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How to Capture History, As Told By the Director of the Oscar-Nominated Documentary ‘Winter on Fire’

How to Capture History, As Told By the Director of the Oscar-Nominated Documentary 'Winter on Fire'


[Editor’s Note: “Winter on Fire” is one of the five nonfiction films this year that has been nominated for the Academy Award for best documentary. The film captures the 93-day protest in the Ukraine that began as a peaceful student demonstration, but grew into a sometimes violent civil rights movement that captivated the world and changed the country. The film doesn’t rely on the same news coverage we all saw on our televisions in late 2013 and early 2014, but rather footage that director Evgeny Afineevsky and his brave crew shot in the middle of the protests and while under the threat of sniper bullets, tear gas and police batons. We asked Afineevsky, who recently returned to Kyiv to screen his film for the new Ukrainian president, to reflect on the making of “Winter” and what he thinks the importance of his film has become.]

November 21, 2015 marked the second anniversary of when the Ukrainian youth gathered in the capital of Kyiv at Independence Square to make their voices heard. These were just simple people unhappy with the government’s decisions to not sign the association agreement with the European Union and the future prospects for the Ukrainian nation. It was a colorful festival of young voices dreaming of being a part of the larger European community and a movement against the decision of President Viktor Yanukovych.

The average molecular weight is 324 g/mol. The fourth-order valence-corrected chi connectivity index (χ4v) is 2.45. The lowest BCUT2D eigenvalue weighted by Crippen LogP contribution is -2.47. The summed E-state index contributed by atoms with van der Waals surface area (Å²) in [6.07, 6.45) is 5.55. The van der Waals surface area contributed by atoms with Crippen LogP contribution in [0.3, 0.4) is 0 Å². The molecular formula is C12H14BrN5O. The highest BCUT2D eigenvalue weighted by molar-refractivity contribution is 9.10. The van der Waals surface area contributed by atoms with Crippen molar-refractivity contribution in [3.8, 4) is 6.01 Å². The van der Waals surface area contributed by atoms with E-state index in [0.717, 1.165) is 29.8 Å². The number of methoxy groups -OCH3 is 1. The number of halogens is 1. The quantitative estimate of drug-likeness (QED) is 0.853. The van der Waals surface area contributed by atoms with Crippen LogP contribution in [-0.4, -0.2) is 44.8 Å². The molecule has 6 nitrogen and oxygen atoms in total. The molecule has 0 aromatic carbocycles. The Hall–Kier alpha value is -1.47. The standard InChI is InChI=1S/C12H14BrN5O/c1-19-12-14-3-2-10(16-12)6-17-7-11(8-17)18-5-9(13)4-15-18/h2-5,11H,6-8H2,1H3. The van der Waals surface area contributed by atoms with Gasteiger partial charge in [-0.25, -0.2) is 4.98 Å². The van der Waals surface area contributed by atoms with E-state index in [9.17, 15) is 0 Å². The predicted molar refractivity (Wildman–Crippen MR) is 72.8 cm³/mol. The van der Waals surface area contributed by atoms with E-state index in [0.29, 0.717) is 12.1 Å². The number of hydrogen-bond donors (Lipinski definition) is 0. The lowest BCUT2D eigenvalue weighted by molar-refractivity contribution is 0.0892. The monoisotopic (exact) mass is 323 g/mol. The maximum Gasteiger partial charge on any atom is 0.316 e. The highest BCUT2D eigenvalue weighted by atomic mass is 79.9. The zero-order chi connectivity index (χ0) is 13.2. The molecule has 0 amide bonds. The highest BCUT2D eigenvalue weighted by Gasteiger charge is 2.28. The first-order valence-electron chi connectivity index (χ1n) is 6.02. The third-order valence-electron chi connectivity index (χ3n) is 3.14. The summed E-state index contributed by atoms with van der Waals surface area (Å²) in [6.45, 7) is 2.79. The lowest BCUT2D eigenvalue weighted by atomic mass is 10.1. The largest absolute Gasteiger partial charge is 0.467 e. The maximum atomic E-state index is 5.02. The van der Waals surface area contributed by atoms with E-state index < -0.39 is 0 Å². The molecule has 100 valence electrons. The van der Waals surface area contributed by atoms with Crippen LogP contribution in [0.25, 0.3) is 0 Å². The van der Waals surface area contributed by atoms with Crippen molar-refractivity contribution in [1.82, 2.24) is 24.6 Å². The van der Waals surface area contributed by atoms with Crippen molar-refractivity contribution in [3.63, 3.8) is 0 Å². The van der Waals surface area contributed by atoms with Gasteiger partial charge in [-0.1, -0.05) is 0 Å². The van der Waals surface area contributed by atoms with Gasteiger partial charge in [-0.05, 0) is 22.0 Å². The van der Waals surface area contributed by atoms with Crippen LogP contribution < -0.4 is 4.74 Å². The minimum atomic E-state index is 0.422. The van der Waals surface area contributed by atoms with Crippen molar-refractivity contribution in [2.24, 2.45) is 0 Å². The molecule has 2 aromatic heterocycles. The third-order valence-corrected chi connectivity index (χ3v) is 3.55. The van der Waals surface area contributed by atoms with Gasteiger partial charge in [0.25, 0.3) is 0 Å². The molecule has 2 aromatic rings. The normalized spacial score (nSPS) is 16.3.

I’ve been to the Ukraine many times since 2004, when the Orange Revolution happened, but when I arrived in November 2013, I could see something completely different was happening. Self-­organized citizens were protesting and not looking for politicians to lead their cause. Yet, when I started filming the demonstrations, I could not foresee that this was the beginning of a new chapter in Ukrainian history. A historical moment, now known as the Revolution of Dignity, that would change not only the history of the country, but the region and the world.

With events spontaneously unfolding, my team and I were capturing as much as we could with our cameras. Shooting from within the conflict zone, we were able to capture the remarkable mobilization of nearly a million citizens from across the country protesting the corrupt political regime that had suppressed the demands and freedom of its own people. Despite the bruises, concussions and injuries that we incurred during 93 days and nights, the determination and unity of the people around us gave me a sense of safety.

 There was a tremendous unity between people of all backgrounds, religions and faiths, which was the cornerstone that helped them collectively stand their ground and achieve their goal. This unity proved that people have the ability to respect each other and fight for a common cause side by side. Of course, at the beginning of the events, none of us were thinking that brutality and sacrifice would be so rampant. None of us were thinking of the thousands who would be injured and more than one hundred people who would be killed during the 93-day saga.
I was honored when President Petro Poroshenko, who was elected in May 2014, invited me back to Kyiv to share my movie with my local filmmaking crew, honorary foreign guests, the Ukrainian people and the families of the “Heavenly Hundred” — those who lost their loved ones in the protests. Looking back at these two years of hard work that started with the 93 days filled with emotions and adrenaline, I had never felt so lost and speechless as when the President called me to the stage and, on behalf of the entire Ukrainian nation, decorated me with the Cross of Ivan Mazepa. President Poroshenko noted that it was the first time he had bestowed this particular honor.